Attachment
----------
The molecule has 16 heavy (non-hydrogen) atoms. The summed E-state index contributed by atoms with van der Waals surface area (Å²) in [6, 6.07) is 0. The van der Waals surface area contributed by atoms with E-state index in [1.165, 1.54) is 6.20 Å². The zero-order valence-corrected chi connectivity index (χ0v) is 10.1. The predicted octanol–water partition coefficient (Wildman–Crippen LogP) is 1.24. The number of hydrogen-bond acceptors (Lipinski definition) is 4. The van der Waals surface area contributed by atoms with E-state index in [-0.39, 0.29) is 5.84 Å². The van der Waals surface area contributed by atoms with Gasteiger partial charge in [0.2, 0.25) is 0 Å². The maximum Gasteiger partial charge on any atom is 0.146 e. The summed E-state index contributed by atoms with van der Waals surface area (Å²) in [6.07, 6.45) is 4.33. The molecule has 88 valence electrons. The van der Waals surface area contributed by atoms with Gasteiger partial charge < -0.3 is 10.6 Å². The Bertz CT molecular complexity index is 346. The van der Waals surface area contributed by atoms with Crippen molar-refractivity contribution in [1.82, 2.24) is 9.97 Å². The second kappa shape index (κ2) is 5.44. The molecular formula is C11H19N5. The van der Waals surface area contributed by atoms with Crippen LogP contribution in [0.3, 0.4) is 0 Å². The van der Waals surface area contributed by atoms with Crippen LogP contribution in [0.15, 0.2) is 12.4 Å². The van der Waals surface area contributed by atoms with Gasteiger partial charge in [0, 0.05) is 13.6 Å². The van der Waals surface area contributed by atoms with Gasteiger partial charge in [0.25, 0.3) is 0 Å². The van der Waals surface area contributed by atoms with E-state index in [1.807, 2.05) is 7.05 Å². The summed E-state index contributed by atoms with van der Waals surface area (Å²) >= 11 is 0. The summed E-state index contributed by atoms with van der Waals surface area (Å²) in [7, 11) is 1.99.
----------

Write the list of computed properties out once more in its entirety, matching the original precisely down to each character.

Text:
The molecule has 16 heavy (non-hydrogen) atoms. The summed E-state index contributed by atoms with van der Waals surface area (Å²) in [6, 6.07) is 0. The van der Waals surface area contributed by atoms with E-state index in [1.165, 1.54) is 6.20 Å². The zero-order valence-corrected chi connectivity index (χ0v) is 10.1. The predicted octanol–water partition coefficient (Wildman–Crippen LogP) is 1.24. The number of hydrogen-bond acceptors (Lipinski definition) is 4. The van der Waals surface area contributed by atoms with E-state index in [-0.39, 0.29) is 5.84 Å². The van der Waals surface area contributed by atoms with Gasteiger partial charge in [0.2, 0.25) is 0 Å². The maximum Gasteiger partial charge on any atom is 0.146 e. The summed E-state index contributed by atoms with van der Waals surface area (Å²) in [6.07, 6.45) is 4.33. The molecule has 88 valence electrons. The van der Waals surface area contributed by atoms with Gasteiger partial charge < -0.3 is 10.6 Å². The Bertz CT molecular complexity index is 346. The van der Waals surface area contributed by atoms with Crippen molar-refractivity contribution in [1.82, 2.24) is 9.97 Å². The second kappa shape index (κ2) is 5.44. The molecular formula is C11H19N5. The van der Waals surface area contributed by atoms with Crippen LogP contribution in [0.3, 0.4) is 0 Å². The van der Waals surface area contributed by atoms with Crippen LogP contribution in [0.15, 0.2) is 12.4 Å². The van der Waals surface area contributed by atoms with Gasteiger partial charge in [0, 0.05) is 13.6 Å². The van der Waals surface area contributed by atoms with Gasteiger partial charge in [0.25, 0.3) is 0 Å². The van der Waals surface area contributed by atoms with E-state index in [1.807, 2.05) is 7.05 Å². The summed E-state index contributed by atoms with van der Waals surface area (Å²) >= 11 is 0. The summed E-state index contributed by atoms with van der Waals surface area (Å²) in [7, 11) is 1.99.